Moore’s law violated by inflation – your new laptop will cost more
Another contributor to sluggish PC sales for this year
Even though one of the applied tenants of Moore’s law is that prices will drop over time (Moore never said that, it’s just a statement that has been applied to his original observation about feature size shrinkage over time), it appears the rising price of oil will change that as nations around the world grapple with inflation. Prices will rise.
This appears to be showing up first in laptop costs as reports of higher priced magnesium-aluminum alloy chassis are coming out of China with cost increases of 10% due to rising metal costs caused by the increasing cost of extracting, processing, and delivering those metals thanks to the higher price of oil. And although some notebook vendors are looking at using plastics, that won’t help given that plastic is made from oil.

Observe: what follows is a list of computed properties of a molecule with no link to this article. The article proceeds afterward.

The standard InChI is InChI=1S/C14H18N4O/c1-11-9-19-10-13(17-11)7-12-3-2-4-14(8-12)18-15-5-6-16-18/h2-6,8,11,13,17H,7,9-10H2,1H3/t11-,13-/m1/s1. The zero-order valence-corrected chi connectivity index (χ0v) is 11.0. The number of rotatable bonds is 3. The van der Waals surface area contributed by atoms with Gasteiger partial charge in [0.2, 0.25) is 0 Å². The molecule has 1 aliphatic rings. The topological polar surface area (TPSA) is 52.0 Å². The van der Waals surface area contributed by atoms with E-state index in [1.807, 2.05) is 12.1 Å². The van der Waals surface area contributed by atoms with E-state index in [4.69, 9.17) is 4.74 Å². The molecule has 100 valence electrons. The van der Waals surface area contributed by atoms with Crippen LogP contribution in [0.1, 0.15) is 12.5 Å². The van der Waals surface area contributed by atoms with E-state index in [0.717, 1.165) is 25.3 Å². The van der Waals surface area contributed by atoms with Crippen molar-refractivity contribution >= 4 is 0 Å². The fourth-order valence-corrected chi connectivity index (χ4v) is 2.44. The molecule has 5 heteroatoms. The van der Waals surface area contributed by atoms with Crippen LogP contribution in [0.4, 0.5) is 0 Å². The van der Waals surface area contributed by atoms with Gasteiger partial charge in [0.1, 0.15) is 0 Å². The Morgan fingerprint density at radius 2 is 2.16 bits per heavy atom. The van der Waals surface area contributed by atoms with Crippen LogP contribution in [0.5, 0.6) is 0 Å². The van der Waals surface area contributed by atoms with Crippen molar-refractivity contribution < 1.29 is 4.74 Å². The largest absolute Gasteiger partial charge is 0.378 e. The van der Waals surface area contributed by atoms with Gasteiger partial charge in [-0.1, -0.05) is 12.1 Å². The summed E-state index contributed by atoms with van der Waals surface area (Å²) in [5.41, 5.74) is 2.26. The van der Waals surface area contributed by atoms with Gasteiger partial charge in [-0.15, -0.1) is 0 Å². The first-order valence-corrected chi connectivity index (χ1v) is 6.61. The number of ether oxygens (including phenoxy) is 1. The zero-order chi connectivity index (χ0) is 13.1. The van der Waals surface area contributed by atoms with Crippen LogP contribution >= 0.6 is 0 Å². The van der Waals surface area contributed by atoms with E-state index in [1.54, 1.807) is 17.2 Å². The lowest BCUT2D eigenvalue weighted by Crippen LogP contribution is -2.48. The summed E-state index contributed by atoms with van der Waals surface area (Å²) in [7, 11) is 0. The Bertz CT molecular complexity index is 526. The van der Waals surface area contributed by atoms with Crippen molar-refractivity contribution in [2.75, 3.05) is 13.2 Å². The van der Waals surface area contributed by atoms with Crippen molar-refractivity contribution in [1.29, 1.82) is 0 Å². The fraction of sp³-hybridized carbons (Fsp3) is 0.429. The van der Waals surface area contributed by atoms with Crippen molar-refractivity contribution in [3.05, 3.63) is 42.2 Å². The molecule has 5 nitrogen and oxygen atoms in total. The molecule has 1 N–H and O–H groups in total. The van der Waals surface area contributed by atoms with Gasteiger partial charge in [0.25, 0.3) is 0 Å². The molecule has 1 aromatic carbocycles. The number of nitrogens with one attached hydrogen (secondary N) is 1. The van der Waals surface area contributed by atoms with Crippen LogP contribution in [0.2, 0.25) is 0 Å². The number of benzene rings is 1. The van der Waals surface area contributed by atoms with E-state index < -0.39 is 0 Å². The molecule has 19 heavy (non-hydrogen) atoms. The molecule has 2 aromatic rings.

Other costs are increasing as well and Acer, HP, and Levovo had indicated their ODMs are raising prices by as $5 to $20. Compal and Wistron the world's three largest contract manufacturers have reported they will be raising prices for the first time.
At the same time Hynix Semiconductor, the world's No. 2 memory chip maker raised contract prices for computer memory chips by about 15 percent last month and expected further increases in May although some expect DRAM prices to start falling again in the fourth quarter; this may be wishful thinking.
Desktop PCs won’t escape these cost increases and if personal and corporate incomes don’t increase accordingly then the inflationary increases in PCs could have a dampening effect on already sluggish sales.